That’s a span of four (4) hours. The Bluetooth radio was OFF, and the Model One still managed to run through its battery.
Touch Screen Issues
I’ve been having a number of issues with the Model One’s touch screen. I’m not going to belabor these, either, and I’m quickly going to run them down and detail them out.
You have to touch it just right, and in the right spots (which aren’t very well defined), in order to get the screen to react to your touches. Right out of the box, the touch screen is both under and over sensitive. You can quite honestly tap and swipe this thing for days and the device will just ignore you. Other times, it will jet past three or four screens with a single swipe. The screen is very difficult to control, and I’ve noticed that you have to develop just the right type of touch in order to have the device not only recognize your touch, but to move the way you want it to. This is NOT easy to master, and honestly, you should have to try so damn hard to get the device’s touch screen do what you want or intend.This is a driver issue, and Olio has already issued two firmware updates to address it. No doubt others will follow.
- Display On/ Off
The watch is supposed to turn on when you raise your wrist. It doesn’t do that consistently. The watch is supposed to stay on long enough for you to look at it and mentally register the contents of the display. It doesn’t do that consistently. More often than not, it doesn’t turn on when you raise your wrist, requires you to tap it MULTIPLE (like four to five) times before it WILL turn on, and then won’t stay on long enough.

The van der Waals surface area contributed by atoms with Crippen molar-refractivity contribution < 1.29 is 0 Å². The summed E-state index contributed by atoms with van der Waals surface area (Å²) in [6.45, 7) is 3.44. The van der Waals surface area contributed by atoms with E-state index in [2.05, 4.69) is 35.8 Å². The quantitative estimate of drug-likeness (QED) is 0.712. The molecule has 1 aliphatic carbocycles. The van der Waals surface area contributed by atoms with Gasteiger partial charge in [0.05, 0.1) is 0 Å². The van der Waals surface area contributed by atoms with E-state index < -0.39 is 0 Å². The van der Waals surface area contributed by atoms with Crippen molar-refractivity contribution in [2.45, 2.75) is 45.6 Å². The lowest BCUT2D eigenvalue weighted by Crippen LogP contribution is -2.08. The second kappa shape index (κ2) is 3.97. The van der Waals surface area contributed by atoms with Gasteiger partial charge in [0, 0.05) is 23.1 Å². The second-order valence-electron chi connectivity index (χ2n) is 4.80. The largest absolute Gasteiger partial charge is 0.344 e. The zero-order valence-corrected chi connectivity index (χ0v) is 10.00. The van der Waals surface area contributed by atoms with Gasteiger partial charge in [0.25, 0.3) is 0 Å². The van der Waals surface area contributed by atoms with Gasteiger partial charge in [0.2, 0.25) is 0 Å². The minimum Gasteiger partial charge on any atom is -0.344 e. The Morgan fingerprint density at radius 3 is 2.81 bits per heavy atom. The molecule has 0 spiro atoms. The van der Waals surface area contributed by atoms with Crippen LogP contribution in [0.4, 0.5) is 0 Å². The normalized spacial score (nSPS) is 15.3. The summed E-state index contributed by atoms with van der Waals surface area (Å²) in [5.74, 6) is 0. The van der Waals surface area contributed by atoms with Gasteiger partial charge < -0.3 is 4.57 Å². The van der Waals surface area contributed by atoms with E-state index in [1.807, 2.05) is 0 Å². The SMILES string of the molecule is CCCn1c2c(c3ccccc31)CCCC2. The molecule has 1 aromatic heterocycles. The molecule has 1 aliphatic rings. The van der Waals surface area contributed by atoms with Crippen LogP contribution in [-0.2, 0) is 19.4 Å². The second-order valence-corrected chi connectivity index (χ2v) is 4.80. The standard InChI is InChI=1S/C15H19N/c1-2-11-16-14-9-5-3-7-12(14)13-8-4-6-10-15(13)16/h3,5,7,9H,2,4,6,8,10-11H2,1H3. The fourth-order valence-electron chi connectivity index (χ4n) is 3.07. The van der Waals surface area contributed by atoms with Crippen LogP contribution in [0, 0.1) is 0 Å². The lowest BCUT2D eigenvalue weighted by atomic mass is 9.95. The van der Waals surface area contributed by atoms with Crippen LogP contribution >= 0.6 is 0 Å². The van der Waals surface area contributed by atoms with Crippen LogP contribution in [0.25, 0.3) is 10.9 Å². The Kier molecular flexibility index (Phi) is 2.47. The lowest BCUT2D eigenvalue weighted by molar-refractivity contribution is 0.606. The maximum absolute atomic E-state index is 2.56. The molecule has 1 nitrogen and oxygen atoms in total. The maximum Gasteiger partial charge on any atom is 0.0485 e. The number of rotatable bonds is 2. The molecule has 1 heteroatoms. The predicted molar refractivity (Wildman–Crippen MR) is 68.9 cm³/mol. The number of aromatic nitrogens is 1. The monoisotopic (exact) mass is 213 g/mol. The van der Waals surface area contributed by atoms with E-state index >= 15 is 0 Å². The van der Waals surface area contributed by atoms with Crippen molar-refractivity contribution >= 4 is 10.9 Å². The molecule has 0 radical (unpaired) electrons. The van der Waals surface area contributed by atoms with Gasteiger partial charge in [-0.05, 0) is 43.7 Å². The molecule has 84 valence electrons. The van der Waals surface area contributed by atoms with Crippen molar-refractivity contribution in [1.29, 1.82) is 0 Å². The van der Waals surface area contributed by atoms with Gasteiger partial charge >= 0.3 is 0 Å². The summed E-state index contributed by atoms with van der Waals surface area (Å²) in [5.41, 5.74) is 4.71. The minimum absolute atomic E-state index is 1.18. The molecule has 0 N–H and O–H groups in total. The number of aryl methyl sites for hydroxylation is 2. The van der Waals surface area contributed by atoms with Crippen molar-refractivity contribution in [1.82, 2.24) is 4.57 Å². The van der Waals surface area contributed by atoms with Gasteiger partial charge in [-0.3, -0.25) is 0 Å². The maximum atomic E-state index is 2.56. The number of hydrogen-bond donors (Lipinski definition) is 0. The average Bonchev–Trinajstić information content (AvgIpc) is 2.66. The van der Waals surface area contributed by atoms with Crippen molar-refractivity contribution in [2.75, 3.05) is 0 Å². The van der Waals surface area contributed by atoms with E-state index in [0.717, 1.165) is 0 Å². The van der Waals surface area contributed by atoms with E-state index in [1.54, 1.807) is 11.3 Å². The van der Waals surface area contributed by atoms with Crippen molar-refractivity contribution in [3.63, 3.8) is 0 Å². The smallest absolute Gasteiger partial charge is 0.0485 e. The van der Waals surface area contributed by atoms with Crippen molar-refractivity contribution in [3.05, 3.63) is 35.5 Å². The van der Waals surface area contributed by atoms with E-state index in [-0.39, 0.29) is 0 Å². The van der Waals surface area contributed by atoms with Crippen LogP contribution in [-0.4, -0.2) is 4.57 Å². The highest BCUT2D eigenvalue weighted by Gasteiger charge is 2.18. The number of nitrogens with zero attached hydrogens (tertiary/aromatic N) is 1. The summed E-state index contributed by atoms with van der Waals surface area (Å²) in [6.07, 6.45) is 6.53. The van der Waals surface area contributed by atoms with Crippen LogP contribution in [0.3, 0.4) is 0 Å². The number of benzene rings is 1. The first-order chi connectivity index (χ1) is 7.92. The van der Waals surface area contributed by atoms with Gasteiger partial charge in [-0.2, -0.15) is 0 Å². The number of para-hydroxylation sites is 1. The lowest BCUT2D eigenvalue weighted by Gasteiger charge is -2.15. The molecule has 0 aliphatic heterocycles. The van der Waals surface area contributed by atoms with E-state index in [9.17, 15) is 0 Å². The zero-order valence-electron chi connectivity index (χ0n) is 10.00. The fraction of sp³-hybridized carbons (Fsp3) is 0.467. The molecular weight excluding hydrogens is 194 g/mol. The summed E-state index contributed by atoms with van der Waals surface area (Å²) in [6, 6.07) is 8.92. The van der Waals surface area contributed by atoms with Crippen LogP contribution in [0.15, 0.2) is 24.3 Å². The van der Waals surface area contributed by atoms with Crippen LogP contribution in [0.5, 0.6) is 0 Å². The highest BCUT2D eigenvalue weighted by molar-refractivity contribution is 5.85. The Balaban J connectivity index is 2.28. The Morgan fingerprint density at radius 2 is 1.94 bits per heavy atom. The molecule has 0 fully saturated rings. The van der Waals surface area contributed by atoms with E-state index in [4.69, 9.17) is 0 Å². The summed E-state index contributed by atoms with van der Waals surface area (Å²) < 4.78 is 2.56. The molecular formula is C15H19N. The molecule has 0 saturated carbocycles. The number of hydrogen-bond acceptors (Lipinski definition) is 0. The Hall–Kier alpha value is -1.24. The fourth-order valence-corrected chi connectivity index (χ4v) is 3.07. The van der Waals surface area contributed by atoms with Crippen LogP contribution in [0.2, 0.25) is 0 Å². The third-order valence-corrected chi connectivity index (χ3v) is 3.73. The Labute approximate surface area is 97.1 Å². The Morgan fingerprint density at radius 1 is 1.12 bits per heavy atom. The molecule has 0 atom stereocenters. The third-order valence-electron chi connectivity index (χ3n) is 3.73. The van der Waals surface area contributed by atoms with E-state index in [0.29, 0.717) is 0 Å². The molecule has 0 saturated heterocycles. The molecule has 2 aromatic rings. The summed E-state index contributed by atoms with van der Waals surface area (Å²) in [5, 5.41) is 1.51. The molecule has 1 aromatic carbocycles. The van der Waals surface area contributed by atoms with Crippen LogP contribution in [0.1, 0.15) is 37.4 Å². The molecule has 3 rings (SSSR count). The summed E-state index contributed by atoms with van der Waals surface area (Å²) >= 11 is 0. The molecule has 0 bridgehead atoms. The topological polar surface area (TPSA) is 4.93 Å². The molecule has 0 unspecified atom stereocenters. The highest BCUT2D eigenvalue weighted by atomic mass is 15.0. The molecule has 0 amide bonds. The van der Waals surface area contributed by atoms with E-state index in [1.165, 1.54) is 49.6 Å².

This is a driver issue, and Olio has already issued two firmware updates to address it. No doubt others will follow.
With both of these issues active all the time, interacting with the watch has not been easy. In many cases, I’ve given up, looked at the time, ignored the notifications I’ve gotten and just given up.
Bluetooth and Pairing
The biggest reason why the Olio Model One has the battery issues that it does have is due to problems with its Bluetooth radio. The Bluetooth radio in the Model One has serious problems staying connected to my iPhone.
Bluetooth pairing is not easy with the Model One. The initial pairing of my original Model One took me well over 20 minutes to complete. (See below for a bit more information on the initial pairing experience.) The Model One and my iPhone 6 apparently just don’t see eye to eye… or each other for that matter. I have no idea why, and no answers from Olio on this.
After getting them paired and connected, I have found that both the Model One and my iPhone 6 fail to see each other at all, though this has improved a great deal over the past week or so. If they do happen to “bump into each other,” they often drop the connection later.
And the initial pairing… oy what a painful experience that was. I’ve gone through the setup process with the Model One four (4) times. Connectivity problems have had me resetting the watch and deleting the partnership between my watch and my iPhone, as well as deleting Olio Assist on my iPhone to insure that any app information and device information have been deleted.
That usually clears things up with other products. Not always the case with the Model One. After putting Olio Assist BACK on my iPhone 6, I’ve also had to quit Olio Assist and restart it on many occasions to either get the initial pairing to work, or to get the device to reconnect to my iPhone.
The Bluetooth radio is one of the weakest parts of the Model One. It’s one of the main reasons that the battery tanks so completely and so often. While Olio has made some in-roads to this with device firmware version 1.1.47, they still have a LONG WAY to go.
If I go back and gather the same notification criteria that I outlined in my Microsoft Band Review, I can honestly say that the Olio Model One MOSTLY gets notifications right.
That is to say, you get notified when you think you’d get notified.